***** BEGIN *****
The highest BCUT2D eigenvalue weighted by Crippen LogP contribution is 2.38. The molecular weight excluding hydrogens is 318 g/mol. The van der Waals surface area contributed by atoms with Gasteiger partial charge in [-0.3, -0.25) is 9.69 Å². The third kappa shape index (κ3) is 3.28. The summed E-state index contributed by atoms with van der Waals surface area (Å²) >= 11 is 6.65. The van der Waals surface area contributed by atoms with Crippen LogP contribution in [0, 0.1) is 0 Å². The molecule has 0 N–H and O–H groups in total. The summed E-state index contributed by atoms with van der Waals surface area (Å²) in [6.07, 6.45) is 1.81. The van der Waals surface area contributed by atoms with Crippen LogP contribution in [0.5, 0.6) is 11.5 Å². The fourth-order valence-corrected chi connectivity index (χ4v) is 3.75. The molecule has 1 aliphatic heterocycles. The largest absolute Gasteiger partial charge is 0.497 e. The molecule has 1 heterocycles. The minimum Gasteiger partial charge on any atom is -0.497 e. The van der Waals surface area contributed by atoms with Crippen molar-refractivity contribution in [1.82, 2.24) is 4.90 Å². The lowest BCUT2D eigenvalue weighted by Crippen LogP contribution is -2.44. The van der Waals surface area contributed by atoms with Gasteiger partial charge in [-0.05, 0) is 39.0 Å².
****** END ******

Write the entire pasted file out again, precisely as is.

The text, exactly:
The highest BCUT2D eigenvalue weighted by Crippen LogP contribution is 2.38. The molecular weight excluding hydrogens is 318 g/mol. The van der Waals surface area contributed by atoms with Gasteiger partial charge in [-0.3, -0.25) is 9.69 Å². The third kappa shape index (κ3) is 3.28. The summed E-state index contributed by atoms with van der Waals surface area (Å²) >= 11 is 6.65. The van der Waals surface area contributed by atoms with Crippen LogP contribution in [0, 0.1) is 0 Å². The molecule has 0 N–H and O–H groups in total. The summed E-state index contributed by atoms with van der Waals surface area (Å²) in [6.07, 6.45) is 1.81. The van der Waals surface area contributed by atoms with Crippen LogP contribution in [0.5, 0.6) is 11.5 Å². The fourth-order valence-corrected chi connectivity index (χ4v) is 3.75. The molecule has 1 aliphatic heterocycles. The largest absolute Gasteiger partial charge is 0.497 e. The molecule has 1 heterocycles. The minimum Gasteiger partial charge on any atom is -0.497 e. The van der Waals surface area contributed by atoms with Crippen molar-refractivity contribution in [1.82, 2.24) is 4.90 Å². The lowest BCUT2D eigenvalue weighted by Crippen LogP contribution is -2.44. The van der Waals surface area contributed by atoms with Gasteiger partial charge in [-0.05, 0) is 39.0 Å².